The storytelling here is awful and the plot bounces around like a hyperactive two-year-old mainlining M&M’s during a Ritalin embargo – but the fans of robotic, ultimate fighting championships will still love it. And Malkovich fans should sue.
Directed by Seth Gordon
To its credit, “Horrible Bosses” is openly self-aware in lifting its basic premise from Alfred Hitchcock’s “Strangers on a Train.” Here, three friends with bosses from hell determine that their lives would each be better if their nemeses were dead – and that the best way to accomplish such an outcome would be to trade killings to avoid direct suspicion. Except, of course, the point that nobody mentions in comparison to the Hitchcock classic – they’re not strangers.
One of the upsides to all of this is the casting of three higher profile (than the leads) stars playing somewhat against type as the three awful employers, with Kevin Spacey, Colin Farrell, and Jennifer Aniston (in a blatantly raunchy performance) as the targets of assassination. The would-be killers, in turn, are played by Jason Bateman, Jason Sudeikis, and Charlie Day (who comes over like Michael Cera’s hairier older brother). They’re a talented cast, and the movie has moments of hilarity, such as a scene in which Bateman and Day get gradually higher and higher as they try and vacuum cocaine out of a deep pile rug. But it’s inconsistent and, as often seems to be the case, many of the highlights are more efficiently packaged into the film’s trailer. But it’s not the worst way to spend a couple of hours, especially if you don’t have air conditioning at home.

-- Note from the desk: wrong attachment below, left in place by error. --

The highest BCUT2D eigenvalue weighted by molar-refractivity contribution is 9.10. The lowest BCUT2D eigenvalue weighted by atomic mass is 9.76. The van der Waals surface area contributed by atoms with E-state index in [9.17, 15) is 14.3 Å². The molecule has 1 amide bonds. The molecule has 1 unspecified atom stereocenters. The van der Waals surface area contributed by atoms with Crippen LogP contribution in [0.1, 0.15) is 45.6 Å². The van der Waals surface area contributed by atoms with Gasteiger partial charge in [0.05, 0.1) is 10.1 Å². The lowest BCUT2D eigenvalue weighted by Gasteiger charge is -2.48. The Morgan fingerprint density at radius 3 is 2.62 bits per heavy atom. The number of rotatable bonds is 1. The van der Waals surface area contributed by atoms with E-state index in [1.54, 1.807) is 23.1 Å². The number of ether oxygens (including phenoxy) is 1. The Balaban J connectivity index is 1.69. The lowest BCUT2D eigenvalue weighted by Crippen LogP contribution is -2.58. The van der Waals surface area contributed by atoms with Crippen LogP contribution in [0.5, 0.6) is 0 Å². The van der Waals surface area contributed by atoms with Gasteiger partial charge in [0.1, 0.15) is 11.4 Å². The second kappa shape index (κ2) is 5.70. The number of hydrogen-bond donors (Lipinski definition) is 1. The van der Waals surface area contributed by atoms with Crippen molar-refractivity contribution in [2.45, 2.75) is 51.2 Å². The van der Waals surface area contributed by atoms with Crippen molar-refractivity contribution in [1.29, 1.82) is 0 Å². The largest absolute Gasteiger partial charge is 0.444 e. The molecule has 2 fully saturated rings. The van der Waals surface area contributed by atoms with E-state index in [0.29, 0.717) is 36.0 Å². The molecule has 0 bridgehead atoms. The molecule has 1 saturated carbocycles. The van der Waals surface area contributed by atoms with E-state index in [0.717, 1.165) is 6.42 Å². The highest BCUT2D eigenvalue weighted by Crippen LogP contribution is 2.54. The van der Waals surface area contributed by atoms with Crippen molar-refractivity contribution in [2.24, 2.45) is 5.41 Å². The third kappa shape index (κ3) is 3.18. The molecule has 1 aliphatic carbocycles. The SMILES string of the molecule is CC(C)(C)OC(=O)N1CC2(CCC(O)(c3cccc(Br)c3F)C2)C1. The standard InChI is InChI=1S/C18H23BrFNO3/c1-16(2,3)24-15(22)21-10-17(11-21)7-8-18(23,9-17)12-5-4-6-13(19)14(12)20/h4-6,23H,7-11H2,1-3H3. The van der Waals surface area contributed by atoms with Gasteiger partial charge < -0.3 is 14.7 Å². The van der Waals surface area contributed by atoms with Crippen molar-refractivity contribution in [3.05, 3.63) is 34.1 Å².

Sacramento Japanese Film Festival
This weekend sees the seventh installment of Sacramento’s very own Japanese Film Festival at the Crest Theatre. It has a simple, three-day and six-film schedule without any conflicts, allowing attendees to see every film in the program. Highlights include a Q&A with director Aaron Woolfolk after the screening of his “The Harimaya Bridge” on Saturday, and the festival-closing screening of the classic “Seven Samurai” by the great Akira Kurosawa on Sunday. The festival runs Friday-Sunday and full details can be found at sacjapanesefilmfestival.net, including information about a separate Thursday evening screening at the Crocker.
“Forks Over Knives”
Written and directed by Lee Fulkerson
Review by Malcolm Maclachlan
I haven’t eaten a shred of meat since watching “Forks Over Knives.”
Ok, it’s been less than 24 hours since I watched this film about the benefits of going vegetarian. But I doubt I’ll eat much for awhile. The premise of this very effective work is that we can solve a lot of problems – both society’s and our own – by eating less meat. A lot less. Ideally, little or none.
I’ve long been philosophically sympathetic to vegetarianism, but scared off by it, too. By scary animal rights people, and also the memory of my 6’5” cousin wasting down to 165 lbs. while going vegan for several years. But he probably wasn’t doing it right – as shown by the case of Mac Danzig, the pumped-up vegan mixed-martial arts fighter who won the Ultimate Fighter 6 competition in 2007.